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Fire Breaks Out at Morgan’s Barbecue in Prospect Heights, Leaving Building Gutted

“Everyone is safe and sound,” according to an Instagram post from the restaurant

A gutted New York City apartment is surrounded by fire trucks with ladders leaned against the top of the building
Morgan’s Brooklyn Barbecue at 267 Flatbush Avenue
Luke Fortney/Eater

A three-alarm fire broke out in the kitchen of popular Prospect Heights restaurant Morgan’s Brooklyn Barbecue on Wednesday afternoon, leaving the building and two stories of residential apartment units gutted.

Firefighters responded to reports of “smoke in the area” at 11:46 a.m. on Wednesday afternoon, according to New York City Fire Department officials. The fire, which started in the Morgan’s kitchen, quickly spread through residential units on the second and third floors of the building. The FDNY elevated the incident to a third-alarm fire, meaning more than 150 fire department officials were operating on-scene for the two hours it took to get the blaze under control. No citizens or fire department officials were injured in the process.

It’s not clear how much damage Morgan’s — or neighboring Iranian restaurant Sofreh — sustained from the fire, but the barbecue restaurant did not reopen for service following the incident. Firefighters were required to dismantle walls and ceilings in many of the building’s units in order to get the fire under control, according to deputy assistant chief Joseph Ferrante. This post will be updated as more information becomes available.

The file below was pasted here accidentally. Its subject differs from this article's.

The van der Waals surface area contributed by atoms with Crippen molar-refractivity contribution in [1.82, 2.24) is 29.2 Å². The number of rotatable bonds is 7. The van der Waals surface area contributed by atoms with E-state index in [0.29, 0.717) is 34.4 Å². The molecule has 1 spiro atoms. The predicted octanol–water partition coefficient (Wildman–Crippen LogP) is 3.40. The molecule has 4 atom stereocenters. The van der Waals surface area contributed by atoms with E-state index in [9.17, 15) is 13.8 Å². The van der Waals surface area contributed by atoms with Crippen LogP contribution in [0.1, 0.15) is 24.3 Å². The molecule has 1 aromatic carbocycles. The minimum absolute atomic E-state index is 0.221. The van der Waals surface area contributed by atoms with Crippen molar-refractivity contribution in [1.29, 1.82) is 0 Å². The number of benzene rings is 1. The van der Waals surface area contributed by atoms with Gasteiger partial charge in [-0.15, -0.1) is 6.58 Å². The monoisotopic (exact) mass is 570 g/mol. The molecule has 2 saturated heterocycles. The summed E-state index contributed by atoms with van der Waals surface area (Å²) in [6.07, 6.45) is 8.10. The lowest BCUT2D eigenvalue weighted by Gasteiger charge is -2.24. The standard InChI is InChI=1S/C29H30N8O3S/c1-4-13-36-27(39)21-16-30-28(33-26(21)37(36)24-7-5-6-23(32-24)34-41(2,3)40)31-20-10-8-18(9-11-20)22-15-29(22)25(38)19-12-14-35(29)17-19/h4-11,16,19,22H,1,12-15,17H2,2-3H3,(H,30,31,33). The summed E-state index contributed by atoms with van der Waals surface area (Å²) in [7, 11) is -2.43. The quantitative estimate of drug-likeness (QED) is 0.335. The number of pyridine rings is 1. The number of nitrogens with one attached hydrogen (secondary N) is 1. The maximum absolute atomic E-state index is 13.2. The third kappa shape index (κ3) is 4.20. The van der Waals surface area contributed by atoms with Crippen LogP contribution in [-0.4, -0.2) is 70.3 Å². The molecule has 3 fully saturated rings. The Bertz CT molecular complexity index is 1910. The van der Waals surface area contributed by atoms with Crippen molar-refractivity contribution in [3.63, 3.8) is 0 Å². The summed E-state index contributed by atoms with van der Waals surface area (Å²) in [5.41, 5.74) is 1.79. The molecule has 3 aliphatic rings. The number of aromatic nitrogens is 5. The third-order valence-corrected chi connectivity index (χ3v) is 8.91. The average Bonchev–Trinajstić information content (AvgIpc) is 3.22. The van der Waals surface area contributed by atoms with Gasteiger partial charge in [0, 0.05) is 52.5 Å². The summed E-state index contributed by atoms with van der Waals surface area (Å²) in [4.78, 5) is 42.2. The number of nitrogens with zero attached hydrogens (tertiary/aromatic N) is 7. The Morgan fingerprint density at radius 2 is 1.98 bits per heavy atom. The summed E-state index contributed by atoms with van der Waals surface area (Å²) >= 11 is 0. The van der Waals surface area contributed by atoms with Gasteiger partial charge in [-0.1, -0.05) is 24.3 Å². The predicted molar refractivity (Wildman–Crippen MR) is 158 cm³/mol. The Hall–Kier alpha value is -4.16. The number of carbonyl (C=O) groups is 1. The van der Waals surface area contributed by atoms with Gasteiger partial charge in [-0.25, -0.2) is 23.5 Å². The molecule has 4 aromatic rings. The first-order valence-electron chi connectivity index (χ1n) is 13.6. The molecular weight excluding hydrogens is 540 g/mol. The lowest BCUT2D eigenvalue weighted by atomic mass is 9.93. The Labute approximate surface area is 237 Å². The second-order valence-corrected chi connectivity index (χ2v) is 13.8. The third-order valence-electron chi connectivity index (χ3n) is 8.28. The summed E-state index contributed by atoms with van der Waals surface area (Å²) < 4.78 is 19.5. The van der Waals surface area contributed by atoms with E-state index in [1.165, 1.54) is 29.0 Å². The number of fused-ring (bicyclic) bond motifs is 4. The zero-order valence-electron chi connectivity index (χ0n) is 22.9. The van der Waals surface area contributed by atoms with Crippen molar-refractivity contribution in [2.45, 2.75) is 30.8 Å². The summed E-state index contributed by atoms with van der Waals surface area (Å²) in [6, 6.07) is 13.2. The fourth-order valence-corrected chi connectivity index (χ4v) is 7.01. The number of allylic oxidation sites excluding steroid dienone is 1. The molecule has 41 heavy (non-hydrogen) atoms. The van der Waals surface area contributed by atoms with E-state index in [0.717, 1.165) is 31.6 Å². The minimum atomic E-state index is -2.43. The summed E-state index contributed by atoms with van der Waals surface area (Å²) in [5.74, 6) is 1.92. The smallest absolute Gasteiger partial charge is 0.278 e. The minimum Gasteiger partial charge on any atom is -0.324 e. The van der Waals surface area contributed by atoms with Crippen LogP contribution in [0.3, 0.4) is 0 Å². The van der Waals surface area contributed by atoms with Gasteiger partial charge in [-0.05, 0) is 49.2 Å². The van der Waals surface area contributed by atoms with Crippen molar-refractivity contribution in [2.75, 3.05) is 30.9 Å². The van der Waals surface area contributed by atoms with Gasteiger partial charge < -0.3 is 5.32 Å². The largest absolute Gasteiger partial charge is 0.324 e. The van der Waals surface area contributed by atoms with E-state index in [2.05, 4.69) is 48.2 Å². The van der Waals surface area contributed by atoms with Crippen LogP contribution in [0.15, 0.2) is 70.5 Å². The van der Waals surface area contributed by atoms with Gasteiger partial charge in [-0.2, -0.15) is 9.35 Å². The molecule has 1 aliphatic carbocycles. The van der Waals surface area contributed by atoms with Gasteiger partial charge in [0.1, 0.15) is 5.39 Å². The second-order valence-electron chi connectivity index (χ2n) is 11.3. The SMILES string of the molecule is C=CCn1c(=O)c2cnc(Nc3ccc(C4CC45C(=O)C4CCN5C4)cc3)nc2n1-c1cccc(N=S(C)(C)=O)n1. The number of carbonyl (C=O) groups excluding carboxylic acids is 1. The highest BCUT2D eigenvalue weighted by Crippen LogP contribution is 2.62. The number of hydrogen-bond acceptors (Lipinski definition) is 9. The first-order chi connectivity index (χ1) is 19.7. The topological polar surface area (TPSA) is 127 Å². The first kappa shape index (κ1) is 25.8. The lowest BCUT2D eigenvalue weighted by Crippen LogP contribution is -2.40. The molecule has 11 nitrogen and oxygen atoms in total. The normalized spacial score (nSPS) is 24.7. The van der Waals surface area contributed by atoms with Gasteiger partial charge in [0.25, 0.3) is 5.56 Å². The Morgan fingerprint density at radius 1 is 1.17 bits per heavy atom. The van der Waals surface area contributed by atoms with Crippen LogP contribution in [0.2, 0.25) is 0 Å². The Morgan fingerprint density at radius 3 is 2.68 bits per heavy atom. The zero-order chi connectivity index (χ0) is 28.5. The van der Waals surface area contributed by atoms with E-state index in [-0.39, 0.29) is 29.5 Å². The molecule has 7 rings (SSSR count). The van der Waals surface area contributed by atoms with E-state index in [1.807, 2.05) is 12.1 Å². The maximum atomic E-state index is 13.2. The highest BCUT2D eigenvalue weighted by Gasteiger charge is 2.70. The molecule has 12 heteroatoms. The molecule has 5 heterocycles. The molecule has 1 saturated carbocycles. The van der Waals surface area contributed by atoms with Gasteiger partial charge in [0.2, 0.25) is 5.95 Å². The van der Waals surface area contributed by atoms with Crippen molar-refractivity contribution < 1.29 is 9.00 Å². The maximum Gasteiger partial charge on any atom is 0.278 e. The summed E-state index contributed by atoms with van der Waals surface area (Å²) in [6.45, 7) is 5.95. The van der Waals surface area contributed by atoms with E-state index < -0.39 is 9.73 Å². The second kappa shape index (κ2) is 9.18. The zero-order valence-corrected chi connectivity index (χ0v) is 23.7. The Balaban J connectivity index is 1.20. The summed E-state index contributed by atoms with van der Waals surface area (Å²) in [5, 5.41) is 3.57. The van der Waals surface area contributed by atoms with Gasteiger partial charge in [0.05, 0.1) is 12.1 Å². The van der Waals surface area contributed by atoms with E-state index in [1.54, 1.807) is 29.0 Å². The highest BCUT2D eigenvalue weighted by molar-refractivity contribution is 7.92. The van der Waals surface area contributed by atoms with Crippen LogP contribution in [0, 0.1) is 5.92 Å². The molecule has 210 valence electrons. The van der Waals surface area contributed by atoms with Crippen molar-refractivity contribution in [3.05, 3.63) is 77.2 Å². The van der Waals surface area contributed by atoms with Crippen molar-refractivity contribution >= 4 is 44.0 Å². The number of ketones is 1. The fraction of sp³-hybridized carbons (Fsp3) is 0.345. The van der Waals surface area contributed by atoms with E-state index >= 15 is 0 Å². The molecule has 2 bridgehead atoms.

In a post to its Instagram story around 4:27 p.m. on Wednesday afternoon, the restaurant shared: “Today we had a small kitchen fire and everyone is safe and sound. We look forward to opening again soon.”

Two fire department officials stand against a backdrop of several fire trucks, which are battling a fire in a New York City restaurant

The well-liked barbecue joint opened on the corner of Flatbush Avenue and Saint Marks Place in September 2013. Several other barbecue restaurants also opened in New York City around that time, including Red Hook’s venerable Hometown Bar-B-Que, but Morgan’s managed to stand out with help from John Avila, the famed Texas pitmaster who helped open its kitchen. In a visit to the restaurant shortly after the restaurant opened, Eater critic Robert Sietsema found a rare Austin, Texas, aesthetic and a selection of meats that he “slightly preferred” to those offered at Hometown at the time.

Avila has since departed from Morgan’s and been replaced by chef Cenobio Canalizo, but the restaurant remains one of the city’s essential barbecue institutions.

Update: Fire marshalls have determined that the cause of the fire was accidental, having started in the fire duct above the restaurant’s barbecue smoker.

Several fire trucks are parked in front of a restaurant in New York City, with ladders propped against the top of the building

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